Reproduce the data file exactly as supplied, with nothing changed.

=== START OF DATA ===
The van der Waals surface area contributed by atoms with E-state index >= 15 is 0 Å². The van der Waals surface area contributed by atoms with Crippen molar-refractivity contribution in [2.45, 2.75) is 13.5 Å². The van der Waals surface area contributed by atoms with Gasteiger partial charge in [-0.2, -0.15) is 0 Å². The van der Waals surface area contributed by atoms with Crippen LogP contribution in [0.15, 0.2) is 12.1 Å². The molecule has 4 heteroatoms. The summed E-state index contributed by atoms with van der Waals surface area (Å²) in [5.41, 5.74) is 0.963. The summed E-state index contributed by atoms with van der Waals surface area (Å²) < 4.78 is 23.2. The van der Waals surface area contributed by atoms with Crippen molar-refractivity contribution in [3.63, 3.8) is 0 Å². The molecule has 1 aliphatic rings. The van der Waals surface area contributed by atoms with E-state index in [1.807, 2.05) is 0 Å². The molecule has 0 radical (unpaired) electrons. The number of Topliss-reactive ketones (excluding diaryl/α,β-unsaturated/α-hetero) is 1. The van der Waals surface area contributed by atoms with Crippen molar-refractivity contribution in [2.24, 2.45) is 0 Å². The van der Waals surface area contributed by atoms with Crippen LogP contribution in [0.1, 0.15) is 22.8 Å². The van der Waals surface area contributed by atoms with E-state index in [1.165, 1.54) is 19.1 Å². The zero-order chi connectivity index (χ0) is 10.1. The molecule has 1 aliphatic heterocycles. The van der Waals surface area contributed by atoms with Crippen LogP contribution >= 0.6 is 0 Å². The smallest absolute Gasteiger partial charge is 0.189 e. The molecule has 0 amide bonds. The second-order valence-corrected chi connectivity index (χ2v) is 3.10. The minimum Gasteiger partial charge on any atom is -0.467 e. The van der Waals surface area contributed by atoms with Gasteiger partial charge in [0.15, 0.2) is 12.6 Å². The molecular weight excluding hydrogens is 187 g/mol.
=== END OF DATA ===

The van der Waals surface area contributed by atoms with E-state index >= 15 is 0 Å². The van der Waals surface area contributed by atoms with Crippen molar-refractivity contribution in [2.45, 2.75) is 13.5 Å². The van der Waals surface area contributed by atoms with Gasteiger partial charge in [-0.2, -0.15) is 0 Å². The van der Waals surface area contributed by atoms with Crippen LogP contribution in [0.15, 0.2) is 12.1 Å². The molecule has 4 heteroatoms. The summed E-state index contributed by atoms with van der Waals surface area (Å²) in [5.41, 5.74) is 0.963. The summed E-state index contributed by atoms with van der Waals surface area (Å²) < 4.78 is 23.2. The van der Waals surface area contributed by atoms with Crippen molar-refractivity contribution in [3.63, 3.8) is 0 Å². The molecule has 1 aliphatic rings. The van der Waals surface area contributed by atoms with E-state index in [1.807, 2.05) is 0 Å². The molecule has 0 radical (unpaired) electrons. The number of Topliss-reactive ketones (excluding diaryl/α,β-unsaturated/α-hetero) is 1. The van der Waals surface area contributed by atoms with Crippen molar-refractivity contribution in [2.24, 2.45) is 0 Å². The van der Waals surface area contributed by atoms with Crippen LogP contribution in [0.1, 0.15) is 22.8 Å². The van der Waals surface area contributed by atoms with E-state index in [1.165, 1.54) is 19.1 Å². The zero-order chi connectivity index (χ0) is 10.1. The molecule has 1 aliphatic heterocycles. The van der Waals surface area contributed by atoms with Crippen LogP contribution >= 0.6 is 0 Å². The smallest absolute Gasteiger partial charge is 0.189 e. The molecule has 0 amide bonds. The second-order valence-corrected chi connectivity index (χ2v) is 3.10. The minimum Gasteiger partial charge on any atom is -0.467 e. The van der Waals surface area contributed by atoms with Gasteiger partial charge in [0.15, 0.2) is 12.6 Å². The molecular weight excluding hydrogens is 187 g/mol.